Entity Tags: Lawrence M. Noble, Bain Capital, Alex Stanton, Cameron Casey, Corporation Service Company, Restore Our Future, W Spann LLC, Michael Malbin, Minskoff Equities, Charles R. Spies, Ropes & Gray, Willard Mitt Romney

Timeline Tags: Civil Liberties, 2012 Elections

A dozen wealthy donors have contributed over half of the money collected by so-called “super PACs” in the first half of 2011, according to an analysis by USA Today. Super PACs are political organizations that exist to influence elections, which take unlimited amounts of outside money from donors, including individuals, unions, and corporations, and pool that money to advocate for or against a candidate (see March 26, 2010). By law, super PACs are supposed to operate independently of a candidate’s official campaign organization.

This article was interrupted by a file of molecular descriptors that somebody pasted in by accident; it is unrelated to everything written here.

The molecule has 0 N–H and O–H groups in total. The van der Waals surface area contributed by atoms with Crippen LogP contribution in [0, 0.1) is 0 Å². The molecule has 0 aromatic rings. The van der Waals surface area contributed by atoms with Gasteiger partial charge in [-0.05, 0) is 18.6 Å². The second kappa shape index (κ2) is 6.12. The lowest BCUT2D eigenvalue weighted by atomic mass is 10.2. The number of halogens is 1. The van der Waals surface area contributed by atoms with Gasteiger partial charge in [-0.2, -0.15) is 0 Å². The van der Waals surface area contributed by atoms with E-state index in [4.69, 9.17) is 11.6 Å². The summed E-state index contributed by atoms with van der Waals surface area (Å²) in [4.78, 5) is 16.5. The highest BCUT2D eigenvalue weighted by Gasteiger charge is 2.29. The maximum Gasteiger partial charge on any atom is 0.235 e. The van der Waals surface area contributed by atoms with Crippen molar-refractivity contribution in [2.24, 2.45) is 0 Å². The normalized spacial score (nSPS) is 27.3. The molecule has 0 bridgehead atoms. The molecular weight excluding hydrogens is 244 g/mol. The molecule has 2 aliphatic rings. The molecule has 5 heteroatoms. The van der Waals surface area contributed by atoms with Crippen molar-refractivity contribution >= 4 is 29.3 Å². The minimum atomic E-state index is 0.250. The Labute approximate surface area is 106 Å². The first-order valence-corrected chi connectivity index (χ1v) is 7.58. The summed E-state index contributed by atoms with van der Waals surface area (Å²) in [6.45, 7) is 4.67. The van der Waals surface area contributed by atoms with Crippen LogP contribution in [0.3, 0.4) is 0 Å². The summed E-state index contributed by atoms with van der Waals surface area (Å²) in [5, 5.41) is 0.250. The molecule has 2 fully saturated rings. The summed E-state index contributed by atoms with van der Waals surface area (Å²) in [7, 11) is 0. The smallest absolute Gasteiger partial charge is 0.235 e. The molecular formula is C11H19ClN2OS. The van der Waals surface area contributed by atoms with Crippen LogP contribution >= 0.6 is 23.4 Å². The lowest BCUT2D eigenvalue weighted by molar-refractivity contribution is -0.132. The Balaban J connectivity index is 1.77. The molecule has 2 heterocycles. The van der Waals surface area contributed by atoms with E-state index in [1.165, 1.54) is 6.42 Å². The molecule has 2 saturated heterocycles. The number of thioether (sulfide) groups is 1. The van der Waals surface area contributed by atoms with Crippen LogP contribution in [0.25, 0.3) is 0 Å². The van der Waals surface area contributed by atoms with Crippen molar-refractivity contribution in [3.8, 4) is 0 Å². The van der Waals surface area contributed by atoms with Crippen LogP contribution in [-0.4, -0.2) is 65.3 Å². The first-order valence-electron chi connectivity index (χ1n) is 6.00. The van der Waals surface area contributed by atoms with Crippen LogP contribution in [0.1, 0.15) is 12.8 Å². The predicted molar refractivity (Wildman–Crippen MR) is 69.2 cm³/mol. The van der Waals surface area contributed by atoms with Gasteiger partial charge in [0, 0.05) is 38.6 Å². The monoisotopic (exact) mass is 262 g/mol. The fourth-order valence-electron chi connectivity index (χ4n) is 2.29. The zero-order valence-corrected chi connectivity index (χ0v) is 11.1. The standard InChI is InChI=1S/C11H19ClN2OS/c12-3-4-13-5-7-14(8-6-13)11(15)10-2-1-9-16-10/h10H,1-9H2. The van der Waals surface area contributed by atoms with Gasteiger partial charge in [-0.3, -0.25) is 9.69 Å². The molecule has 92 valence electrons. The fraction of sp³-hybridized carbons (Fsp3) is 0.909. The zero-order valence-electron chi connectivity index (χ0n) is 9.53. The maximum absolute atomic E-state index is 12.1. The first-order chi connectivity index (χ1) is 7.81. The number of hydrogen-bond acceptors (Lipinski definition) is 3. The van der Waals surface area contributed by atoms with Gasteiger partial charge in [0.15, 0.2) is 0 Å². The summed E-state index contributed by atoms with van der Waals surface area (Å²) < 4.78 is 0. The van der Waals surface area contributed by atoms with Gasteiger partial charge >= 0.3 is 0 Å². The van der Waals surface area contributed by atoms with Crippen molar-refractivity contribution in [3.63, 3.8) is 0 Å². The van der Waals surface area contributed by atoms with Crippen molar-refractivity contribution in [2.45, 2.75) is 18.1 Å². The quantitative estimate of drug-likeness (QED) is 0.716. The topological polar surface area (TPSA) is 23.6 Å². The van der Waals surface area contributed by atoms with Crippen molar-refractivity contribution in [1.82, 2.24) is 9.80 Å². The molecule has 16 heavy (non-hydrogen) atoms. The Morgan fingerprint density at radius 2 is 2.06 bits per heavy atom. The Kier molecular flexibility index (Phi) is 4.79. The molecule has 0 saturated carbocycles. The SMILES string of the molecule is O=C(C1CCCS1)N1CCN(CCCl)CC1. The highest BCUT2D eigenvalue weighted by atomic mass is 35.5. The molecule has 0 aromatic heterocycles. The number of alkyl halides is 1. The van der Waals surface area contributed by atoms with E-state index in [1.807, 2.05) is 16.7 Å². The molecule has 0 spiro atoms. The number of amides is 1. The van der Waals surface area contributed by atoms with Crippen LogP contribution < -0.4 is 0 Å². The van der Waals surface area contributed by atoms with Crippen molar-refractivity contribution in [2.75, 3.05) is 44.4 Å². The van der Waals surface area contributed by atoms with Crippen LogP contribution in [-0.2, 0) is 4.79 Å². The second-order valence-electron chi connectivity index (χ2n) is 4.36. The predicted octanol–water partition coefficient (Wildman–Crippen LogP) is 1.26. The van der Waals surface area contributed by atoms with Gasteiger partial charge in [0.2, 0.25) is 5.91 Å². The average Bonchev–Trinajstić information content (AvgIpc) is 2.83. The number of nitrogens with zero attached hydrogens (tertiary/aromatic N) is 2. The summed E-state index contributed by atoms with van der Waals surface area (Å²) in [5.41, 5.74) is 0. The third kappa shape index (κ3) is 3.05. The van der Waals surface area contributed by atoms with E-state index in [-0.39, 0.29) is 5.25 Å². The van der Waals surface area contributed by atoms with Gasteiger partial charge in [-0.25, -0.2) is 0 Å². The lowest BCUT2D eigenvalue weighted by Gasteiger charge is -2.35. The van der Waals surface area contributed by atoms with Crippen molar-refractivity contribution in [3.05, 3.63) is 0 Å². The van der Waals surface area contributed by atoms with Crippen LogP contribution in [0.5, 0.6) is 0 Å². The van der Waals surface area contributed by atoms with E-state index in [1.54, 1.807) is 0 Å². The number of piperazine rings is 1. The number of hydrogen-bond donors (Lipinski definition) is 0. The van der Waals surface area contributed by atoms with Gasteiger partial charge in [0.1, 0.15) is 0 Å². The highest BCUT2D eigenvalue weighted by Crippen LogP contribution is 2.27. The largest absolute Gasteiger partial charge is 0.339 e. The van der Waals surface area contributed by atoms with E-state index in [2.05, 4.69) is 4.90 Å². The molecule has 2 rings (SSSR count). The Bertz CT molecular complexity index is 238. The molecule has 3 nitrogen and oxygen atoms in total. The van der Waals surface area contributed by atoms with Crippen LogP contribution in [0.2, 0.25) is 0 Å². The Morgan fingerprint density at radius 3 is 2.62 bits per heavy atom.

Majority of Donors Republican Contributors - The majority of those donors are contributing to Republican/conservative organizations, and overall, Republican organizations are outraising Democratic organizations by a 2-1 margin. American Crossroads, the organization formed by former Bush political advisor Karl Rove, has collected $2 million from billionaire Jerry Perenchio, another million from billionaire Robert B. Rowling, and $500,000 from Texas real estate billionaire Bob Perry. The super PAC supporting the Obama reelection campaign, Priorities USA Action, founded by former Obama spokesperson Bill Burton, has collected $2 million from Hollywood mogul Jeffrey Katzenberg, and $500,000 each from media owner Fred Eychaner and from the Service Employees International Union (SEIU). The super PAC supporting the presidential campaign of Mitt Romney (R-MA), Restore Our Future (see June 23, 2011), has received million-dollar donations from hedge fund manager John Paulson, Utah firms Eli Publishing and F8 LLC, and the shadowy W Spann LLC (see July 12, 2011). It has also received half a million each from Perry, financiers Louis Moore Bacon and Paul Edgerly, Edgerly’s wife Sandra Edgerly, New Balance Athletic Shoes executive James S. Davis, J.W. Marriott of the hotel chain Marriott International, and Richard Marriott of Host Hotels and Resorts. Meredith McGehee of the Campaign Legal Center says: “The super PACs are for the wealthy, by the wealthy, and of the wealthy. You’re setting up a dynamic where the candidates could become bit players in their own campaigns,” particularly in less-expensive races for the House of Representatives. Katzenberg says his donation to the Obama-supporting super PAC was because of the increasing dominance of “Republican extremists” in national elections: “The stakes are too high for us to simply allow the extremism of a small but well-funded right wing minority to go unchallenged.” Charles Spies, the treasurer of Restore Our Future and Romney’s former general counsel, refuses to discuss donors, but says, “Donors recognize Mitt Romney is the most experienced and qualified candidate to challenge President Obama’s record of out-of-control, big government spending.” One donation drawing scrutiny is a $193,000 donation to the presidential campaign of Governor Rick Perry (R-TX) from a group called Americans for Rick Perry. The primary funder of that group is Texas billionaire Harold Simmons, who gave $100,000 to the group 10 days after Perry signed legislation allowing Simmons’s company to accept low-level radioactive waste from other states at its West Texas facility. A Perry spokesman denies any coordination between Simmons and his campaign, and says Perry has not even decided whether to run for president. Simmons helped fund the 2004 group Swift Boat Veterans for Truth, which launched a powerful campaign that smeared then-presidential candidate John Kerry (D-MA) and his Vietnam War record. American Crossroads has reported raising $3.9 million during the first six months of 2011. Its affiliate, Crossroads GPS, has spent $19 million on anti-Democrat advertising so far. That group does not have to report its donors or the amounts it receives. [USA Today, 8/4/2011]